Keynote 5

Speaker: Prof. Selma Mededovic Thagard, Clarkson University, USA

Title of Presentation: "The future of water purification by electrical discharge plasmas"

Date: 16.12.2023

Time: 9:30 AM

Venue: P0-120-1, Lecture Hall Complex (LHC), IIT Bhubaneswar

Abstract: The use of electrical discharge plasma for treating contaminated water has been studied for over three decades. During that time, dozens of different reactor configurations have been demonstrated for the degradation of phenols, dyes, pharmaceuticals, pesticides, and warfare agents, among other compounds. However, despite their ability to degrade and in some cases completely mineralize these compounds, very few bench-scale reactors have been upscaled to demonstration levels. One exception is the plasma-based treatment of poly- and perfluoroalkyl substances (PFAS), a notoriously toxic group of chemicals found in water of nearly 200 million. Americans, where the field-demonstrated process has been shown to be superior compared to existing electrically driven destructive techniques.
This talk attempts to position the current state of research on plasma-based water treatment in relation to the general needs of the water treatment industry. This is achieved by tying the fundamental processes occurring at plasma-liquid interfaces to the plasma reactor design, and discussing the challenges and advantages of the heterogeneous nature of multiphase plasma systems. The most promising future directions of plasma-based water treatment are also discussed.

Keynote 6

Speaker: Prof. Daniel D. Snow, University of Nebraska, Nebraska, USA

Title of Presentation: “Sustainable Reuse of Wastewater for Irrigation”

Date: 16.12.2023

Time: 10:15 AM

Venue: P0-120-1, Lecture Hall Complex (LHC), IIT Bhubaneswar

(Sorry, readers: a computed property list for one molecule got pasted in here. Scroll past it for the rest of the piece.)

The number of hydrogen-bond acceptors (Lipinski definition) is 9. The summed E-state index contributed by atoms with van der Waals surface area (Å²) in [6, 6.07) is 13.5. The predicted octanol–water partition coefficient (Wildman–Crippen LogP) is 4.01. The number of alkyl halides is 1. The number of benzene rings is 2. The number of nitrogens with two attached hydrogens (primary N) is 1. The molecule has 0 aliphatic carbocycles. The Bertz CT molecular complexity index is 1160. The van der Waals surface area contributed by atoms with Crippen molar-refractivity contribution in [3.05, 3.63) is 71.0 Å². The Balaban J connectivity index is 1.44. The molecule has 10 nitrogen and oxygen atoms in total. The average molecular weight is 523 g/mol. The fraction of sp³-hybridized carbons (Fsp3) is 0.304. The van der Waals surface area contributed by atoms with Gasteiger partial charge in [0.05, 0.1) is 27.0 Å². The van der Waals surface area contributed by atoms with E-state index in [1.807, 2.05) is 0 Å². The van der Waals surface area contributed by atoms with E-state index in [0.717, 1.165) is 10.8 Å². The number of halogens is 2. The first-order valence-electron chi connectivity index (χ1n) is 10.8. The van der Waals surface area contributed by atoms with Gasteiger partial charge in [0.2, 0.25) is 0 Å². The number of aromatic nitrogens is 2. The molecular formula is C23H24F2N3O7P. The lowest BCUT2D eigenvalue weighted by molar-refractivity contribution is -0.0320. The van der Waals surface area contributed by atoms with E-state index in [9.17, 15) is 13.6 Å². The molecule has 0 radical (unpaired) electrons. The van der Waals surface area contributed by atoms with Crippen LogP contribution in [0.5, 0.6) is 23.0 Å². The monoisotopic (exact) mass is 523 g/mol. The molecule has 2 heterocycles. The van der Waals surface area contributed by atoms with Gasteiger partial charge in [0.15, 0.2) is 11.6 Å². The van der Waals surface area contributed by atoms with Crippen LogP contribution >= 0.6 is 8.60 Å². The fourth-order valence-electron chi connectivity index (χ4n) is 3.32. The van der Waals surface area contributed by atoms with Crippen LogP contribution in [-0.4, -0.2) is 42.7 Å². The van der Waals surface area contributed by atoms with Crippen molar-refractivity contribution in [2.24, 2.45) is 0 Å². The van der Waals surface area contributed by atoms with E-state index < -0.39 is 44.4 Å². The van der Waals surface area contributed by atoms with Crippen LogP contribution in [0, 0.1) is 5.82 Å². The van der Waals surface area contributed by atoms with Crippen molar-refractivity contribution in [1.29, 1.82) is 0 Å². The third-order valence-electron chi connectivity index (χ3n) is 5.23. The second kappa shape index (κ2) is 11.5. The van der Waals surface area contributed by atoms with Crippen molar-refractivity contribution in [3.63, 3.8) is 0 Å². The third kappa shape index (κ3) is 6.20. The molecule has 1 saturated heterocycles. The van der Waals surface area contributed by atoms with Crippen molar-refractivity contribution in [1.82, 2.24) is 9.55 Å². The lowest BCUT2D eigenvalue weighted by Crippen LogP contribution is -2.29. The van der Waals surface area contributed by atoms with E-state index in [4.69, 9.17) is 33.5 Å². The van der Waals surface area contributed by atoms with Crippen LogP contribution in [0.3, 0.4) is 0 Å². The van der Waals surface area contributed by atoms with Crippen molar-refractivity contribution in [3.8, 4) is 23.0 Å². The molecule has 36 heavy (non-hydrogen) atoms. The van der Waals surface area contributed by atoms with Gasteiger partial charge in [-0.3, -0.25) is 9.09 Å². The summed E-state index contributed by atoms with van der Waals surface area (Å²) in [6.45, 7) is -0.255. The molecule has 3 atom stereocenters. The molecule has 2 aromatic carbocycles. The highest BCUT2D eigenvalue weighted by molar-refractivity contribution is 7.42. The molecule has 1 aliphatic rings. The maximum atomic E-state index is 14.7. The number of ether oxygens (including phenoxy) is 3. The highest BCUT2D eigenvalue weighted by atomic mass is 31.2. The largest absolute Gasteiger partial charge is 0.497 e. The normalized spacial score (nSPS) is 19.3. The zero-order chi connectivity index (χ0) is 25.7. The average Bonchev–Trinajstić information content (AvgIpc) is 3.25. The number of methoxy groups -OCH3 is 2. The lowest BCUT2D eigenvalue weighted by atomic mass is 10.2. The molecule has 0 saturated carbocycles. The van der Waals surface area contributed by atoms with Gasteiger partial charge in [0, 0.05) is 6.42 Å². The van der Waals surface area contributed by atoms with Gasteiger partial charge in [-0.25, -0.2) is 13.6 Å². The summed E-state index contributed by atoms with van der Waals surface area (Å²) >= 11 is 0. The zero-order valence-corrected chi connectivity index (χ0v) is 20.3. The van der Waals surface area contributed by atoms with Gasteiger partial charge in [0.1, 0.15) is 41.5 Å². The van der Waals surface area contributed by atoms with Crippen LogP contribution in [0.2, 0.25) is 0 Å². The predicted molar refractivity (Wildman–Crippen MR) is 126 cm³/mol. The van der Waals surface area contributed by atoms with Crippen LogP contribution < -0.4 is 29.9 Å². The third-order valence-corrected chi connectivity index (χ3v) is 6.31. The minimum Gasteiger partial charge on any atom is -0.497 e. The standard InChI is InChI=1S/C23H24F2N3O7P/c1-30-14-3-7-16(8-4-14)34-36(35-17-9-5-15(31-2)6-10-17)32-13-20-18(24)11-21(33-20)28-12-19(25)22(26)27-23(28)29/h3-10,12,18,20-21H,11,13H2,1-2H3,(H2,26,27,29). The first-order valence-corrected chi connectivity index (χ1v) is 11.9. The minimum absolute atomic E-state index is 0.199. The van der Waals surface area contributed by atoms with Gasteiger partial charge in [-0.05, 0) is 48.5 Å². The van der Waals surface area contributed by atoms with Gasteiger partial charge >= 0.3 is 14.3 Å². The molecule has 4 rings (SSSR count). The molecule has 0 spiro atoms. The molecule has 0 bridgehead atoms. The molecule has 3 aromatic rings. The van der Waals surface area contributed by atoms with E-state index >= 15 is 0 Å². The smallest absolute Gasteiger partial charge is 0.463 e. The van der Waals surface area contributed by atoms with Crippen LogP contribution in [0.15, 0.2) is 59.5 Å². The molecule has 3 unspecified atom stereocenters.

Abstract: Continued access to water of adequate quality is a fundamental tenet of the United Nations sustainabledevelopment goals. Irrigation is the largest single use of freshwater worldwide, yet except in areas of water scarcity, little progress has been made toward developing wastewater treatment technologies for irrigation. Discharge of municipal wastewater to streams continues to release traces of biologically active contaminants that impact use for aquatic organisms and human health. Irrigation with agricultural wastewater, while adding nutrients to crops also releases residues of veterinary pharmaceuticals and antibiotics with unknown implications for human and ecosystem health. While technologies exist for adequate treatment of municipal and agricultural wastewater to drinking water quality standards, it is quite expensive and unnecessary for irrigation uses. Demonstration of low-cost technologies supporting safe wastewater reuse for irrigation remains an elusive, but critically important constraint to achieve UN sustainable development goals.

Ajay Kalamdhad.jpg

Keynote 7

Speaker: Prof. Ajay S. Kalamadhad, IIT Guwahati, India

Title of Presentation: “Biogas Plants in India: Potential, Assessment, Challenges and Road ahead

Date: 16.12.2023

Time: 2:30 PM

Venue: P0-120-1, Lecture Hall Complex (LHC), IIT Bhubaneswar

Abstract: Conventional sources of energy like fossil fuels are available in limited quantities and harm environment. So, for sustainable growth, renewable energy is the only way forward. Biomass-based energy has untapped potential and is one of the most economical and best-proven options among the various alternative energy sources available.